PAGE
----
Maine River Flow Advisory Commission Meets in Augusta


March 16, 2018


Spring Flood Threat Expected to be Above Average

AUGUSTA, MAINE — The State’s River Flow Advisory Commission met today in Augusta to discuss ice conditions and flood risk across the state.

“This has been a pretty active season already for flooding and although there are no flood threats now, things could change over the next few weeks,” said Maine Emergency Management Agency Director Suzanne Krauss. “We will continue to monitor conditions so we are fully prepared and will meet again in about two weeks.”

The National Weather Service predicts lower than normal temperatures and slightly higher than normal precipitation over the next few weeks.

“The longer we go with low temperatures, the greater the threat of a quick melt, which is why I predict an above-average threat of flooding this season,” said Tom Hawley of the National Weather Service, Gray.

Many of Maine’s rivers in central and southern Maine have open water due to recent warmer temperatures. Rivers in northern Maine still have ice and the US Geological Survey will have a crew gauging ice thickness on those rivers next week.

Ice jams that caused flooding earlier in the winter have gradually melted away in most locations, including one that was especially problematic on the Kennebec River. The US Coast Guard has been conducting ice-breaking missions along the Kennebec and Penobscot Rivers, including an unprecedented mid-winter breakout and an early spring breakout.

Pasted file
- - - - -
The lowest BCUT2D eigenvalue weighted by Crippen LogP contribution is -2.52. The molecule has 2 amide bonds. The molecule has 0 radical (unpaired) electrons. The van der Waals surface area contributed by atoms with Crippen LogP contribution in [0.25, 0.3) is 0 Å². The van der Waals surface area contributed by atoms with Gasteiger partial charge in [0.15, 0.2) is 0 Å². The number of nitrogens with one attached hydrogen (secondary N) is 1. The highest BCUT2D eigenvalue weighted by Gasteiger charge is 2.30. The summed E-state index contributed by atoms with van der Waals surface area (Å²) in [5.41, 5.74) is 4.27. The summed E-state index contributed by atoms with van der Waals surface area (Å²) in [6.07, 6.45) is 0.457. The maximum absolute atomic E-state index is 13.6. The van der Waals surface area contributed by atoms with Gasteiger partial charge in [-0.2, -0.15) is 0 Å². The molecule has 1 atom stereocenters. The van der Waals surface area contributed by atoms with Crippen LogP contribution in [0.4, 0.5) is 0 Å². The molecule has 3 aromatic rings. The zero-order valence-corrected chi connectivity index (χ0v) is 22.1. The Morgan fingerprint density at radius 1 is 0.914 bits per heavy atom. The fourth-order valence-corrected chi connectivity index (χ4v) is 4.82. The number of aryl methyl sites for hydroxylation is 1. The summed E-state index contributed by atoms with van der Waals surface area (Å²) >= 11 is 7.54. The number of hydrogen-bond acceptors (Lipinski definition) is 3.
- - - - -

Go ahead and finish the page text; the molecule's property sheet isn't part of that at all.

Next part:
“The State as a whole is at normal or the upper end of normal for stream flow and groundwater,” said Nicholas Stasulis, Data Section Chief, U.S. Geological Survey. “Water levels were low in the fall, but the October storm and the January thaw helped bring water levels up.”

Stasulis said the latest gauge information for about 80 flood gauges state-wide can be obtained by sending an email with the station number to and also by visiting This includes information from a newly-installed flood gauge in Hallowell, where flooding occurred earlier this year.

“These gauges are important in helping emergency managers and the public plan for potential flooding,” said Krauss. “MEMA is pleased to partner with the USGS and NWS to help provide this extremely valuable information.”

Representatives from the National Weather Service’s Northeast River Forecast Center (NERFC) indicated an increase in NESIS Storms in recent years. The Northeast Snowfall Impact Scale (NESIS) was developed by Paul Kocin and Louis Uccellini of the National Weather Service and characterizes and ranks high-impact Northeast snowstorms. Per the National Weather Service, NESIS storms have large areas of snowfall accumulation amounting to 10 or more inches. NESIS has five categories: Extreme, Crippling, Major, Significant, and Notable.

The River Flow Advisory Commission will meet again in about two weeks. Today’s report will be available online at or can be obtained from MEMA by calling 207-624-4400.



Susan Faloon